After Iranti made an urgent appeal to President Cyril Ramaphosa to address issues facing the LGBTQIA+ community in his State of the Nation Address (SONA) last week, under the theme “Following up on our commitments: making your future work better”, the organisation was deeply disappointed by the complete lack of acknowledgement regarding the queer community in South Africa.

While the South African Constitution commits to protecting LGBTI rights, LGBTI people have only been mentioned in the SONA ONCE.

Historically, the president has addressed issues around gender-based violence, femicide, hate crimes and human rights violations taking place in this country, particularly brutal attacks on LGBTI people.

While these efforts had not gone unnoticed, we as an organisation called on Ramaphosa to go further and directly address the myriad of issues facing the LGBTI community in one of the most important speeches that he would deliver this year. 

Iranti noted with great disappointment and sadness that the president once again rendered LGBTIQ persons invisible by failing to address the needs of the LGBTIQ community in yet another SONA.

For LGBTIQ persons the parliamentary fire is symbolic of more than just the devastation caused by the COVID-19 pandemic, rising unemployment and deepening inequality. It is also symbolic of the human rights abuses, violence and discrimination targeted specifically at LGBTIQ people, which are flames that devour the hard-won freedoms promised in our democratic Constitution.

In his SONA President Ramaphosa called upon South Africans to “reaffirm our commitment to a Constitution that protects us all. As was illustrated by our digital campaign #QueerSONA, for many LGBTIQ persons the protections given in the constitution often do not find expression in our daily lives. Where unemployment and poverty are compounded by the violence and discrimination we are subjected to because of our sexual orientation, sex, gender identity and gender expression.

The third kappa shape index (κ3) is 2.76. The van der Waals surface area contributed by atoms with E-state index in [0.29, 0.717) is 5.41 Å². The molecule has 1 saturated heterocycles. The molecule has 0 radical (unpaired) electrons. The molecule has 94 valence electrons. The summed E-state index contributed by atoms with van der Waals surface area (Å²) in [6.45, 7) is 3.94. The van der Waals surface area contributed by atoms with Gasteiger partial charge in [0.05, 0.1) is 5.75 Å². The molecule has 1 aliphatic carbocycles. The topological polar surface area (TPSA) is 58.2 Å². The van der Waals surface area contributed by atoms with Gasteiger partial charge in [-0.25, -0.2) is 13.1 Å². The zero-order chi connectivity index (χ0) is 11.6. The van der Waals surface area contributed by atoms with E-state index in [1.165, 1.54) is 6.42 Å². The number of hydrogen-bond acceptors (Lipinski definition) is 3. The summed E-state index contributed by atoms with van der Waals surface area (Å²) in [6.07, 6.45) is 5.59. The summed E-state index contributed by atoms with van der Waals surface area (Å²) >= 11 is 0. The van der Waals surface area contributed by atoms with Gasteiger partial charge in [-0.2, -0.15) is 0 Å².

A great deal of work is being done by the queer community to make space for ourselves.

Currently, the two larger battles we face as Iranti and the greater LGBTQIA+ community in South Africa, are matters around Legal Gender Recognition (LGR) and Intersex Genital Mutilation (IGM).

In South Africa, no express law exists for transgender and non-binary to amend their gender markers on their identification documents, except for Act 49. Act 49 allows transgender persons, who have begun their medical transition, (hormonal or surgically) and intersex persons to change the sex descriptor on their identity documents, to reflect their gender identity. This law is currently being challenged by trans and intersex movements, who have applied for amendments with the Department of Home Affairs (DHA).

At the same time, intersex infants and children are being subjected to IGM – which refers to non-consensual, medically unnecessary, irreversible genital surgeries and other harmful medical treatments in order to make their sex characteristics fit the binary of male or female.

Despite this, IGM still takes place in a number of hospitals in South Africa, (under other names like “corrective surgery”, for example) causing severe mental and physical pain and suffering.

There is no current law that makes IGM unlawful in South Africa and Iranti has called for President Ramaphosa to put pressure on the Department of Health to urgently meet with LGBTI organisations to put an end to this practice.

There is no health risk to being intersex and we as an organisation believe children should be allowed to decide for themselves what should happen to their bodies.

In his SONA on 10 February, when the president addressed all three arms of the state and the rest of South Africa, we were not included in that speech. Our voices were not heard. We were not addressed as part of South Africa.

The issues facing the LGBTIQ community are urgent and require urgent attention and action from the President and the government he leads. Former president Nelson Mandela said that “There can be no keener revelation of a society’s soul than the way in which it treats its children.”